July 1, 2008 By News Staff
Image: Second Life, a Web 2.0 virtual universe in which a number of government agencies have a presence.
MeriTalk today announced the "Generation Y's Bill of Rights" report which provides insight on how Generation Y gets information and makes recommendations for reaching and engaging this critical constituency. The report not only underscores the substantial differences in how Ys and baby boomers learn about and participate in government and politics, but also shows that Ys in various geographies have different information channel preferences.
Based on a survey of more than 2,200 Generation Y and baby boomer respondents in America's top 10 cities, the report shows that 73 percent of Ys plan to vote in the November presidential election -- that's 42.2 million votes. Interestingly, while just 48 percent of Ys report a Democratic affiliation, 71 percent believe a Democratic candidate is best suited to lead the next administration.
Despite their Democratic leanings, only 15 percent of Ys feel a personal connection to their government, and 75 percent said they would vote for a candidate across party lines. Once engaged, Ys will actively advocate their support -- 47 percent said they will tell others about the virtues of their candidate.
"While Ys appear to be leaning heavily Democratic, their votes and long-term loyalty are in play if the candidates can make them feel part of government," said Alan Balutis, distinguished fellow and director, North American Public Sector Consulting, Cisco Internet Business Solutions Group. "The election isn't the finish line for Generation Y, it's the starting block."
Comparing how Ys and baby boomers prefer to get information, key differences arise in the value of peer and online sources. Ys are significantly more likely to get their news through word-of-mouth than boomers -- 82 percent versus 56 percent respectively. While both groups recommend TV and live speeches as primary communication channels, Ys value online communication much more than boomers. Forty-six percent of Ys are looking for online communication, versus 21 percent of boomers. Twenty-six percent of Ys want the next president to reach them via YouTube, versus just 5 percent of boomers. Additionally, Ys want the next president to understand and use Web 2.0 -- 88 percent of Ys said they will get their information online over the next four years.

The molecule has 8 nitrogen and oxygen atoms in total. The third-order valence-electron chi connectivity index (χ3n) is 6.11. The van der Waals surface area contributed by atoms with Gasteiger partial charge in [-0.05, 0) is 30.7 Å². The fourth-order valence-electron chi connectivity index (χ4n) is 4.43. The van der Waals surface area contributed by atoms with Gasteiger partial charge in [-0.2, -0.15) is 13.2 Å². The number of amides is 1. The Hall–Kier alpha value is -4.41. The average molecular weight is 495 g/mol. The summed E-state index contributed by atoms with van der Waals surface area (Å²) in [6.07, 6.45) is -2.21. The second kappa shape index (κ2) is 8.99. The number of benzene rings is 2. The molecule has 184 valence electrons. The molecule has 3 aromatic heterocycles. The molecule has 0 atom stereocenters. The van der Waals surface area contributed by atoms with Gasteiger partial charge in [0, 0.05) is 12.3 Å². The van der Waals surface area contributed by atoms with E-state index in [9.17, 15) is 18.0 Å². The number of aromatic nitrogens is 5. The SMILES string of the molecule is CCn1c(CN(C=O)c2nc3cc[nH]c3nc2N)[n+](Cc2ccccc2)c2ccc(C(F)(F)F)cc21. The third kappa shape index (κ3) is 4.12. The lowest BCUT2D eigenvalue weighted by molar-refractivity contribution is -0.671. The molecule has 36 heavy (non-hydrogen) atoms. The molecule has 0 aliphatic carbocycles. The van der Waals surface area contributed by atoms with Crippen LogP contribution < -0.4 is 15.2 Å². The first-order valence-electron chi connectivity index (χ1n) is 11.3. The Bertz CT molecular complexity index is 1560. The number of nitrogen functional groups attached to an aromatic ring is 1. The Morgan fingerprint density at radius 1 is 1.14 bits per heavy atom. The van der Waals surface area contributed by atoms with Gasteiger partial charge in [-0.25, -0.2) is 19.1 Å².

"Ys are going to be demanding voters, pressing for two-way, detailed and honest communication with the president and his administration," said Jeff Chao, IT specialist, Integrated Technology Services, General Services Administration (GSA). "It's not E-Gov to them, it's My-Gov. TV will provide broad reach, but it will not be enough to satisfy Ys' needs for real-time information and interaction."
The "Generation Y's Bill of Rights" study is based on an online survey of 2,303 Generation Y and baby boomer respondents. The survey has a margin of error of ±2.04 percent with a confidence level of 95 percent. The study is available online but requires registration.
All over the country, community leaders are looking to boost economic development through various initiatives. One key element in many of those initiatives is the use of information technology. When local governments build IT infrastructure, create e-government applications, assist high-tech startups or otherwise focus on technology, they create conditions that draw businesses to their communities and help retain skilled workers. This paper discusses and provides examples of these various ways local government can use technology to ultimately make a community more attractive to businesses, visitors and residents.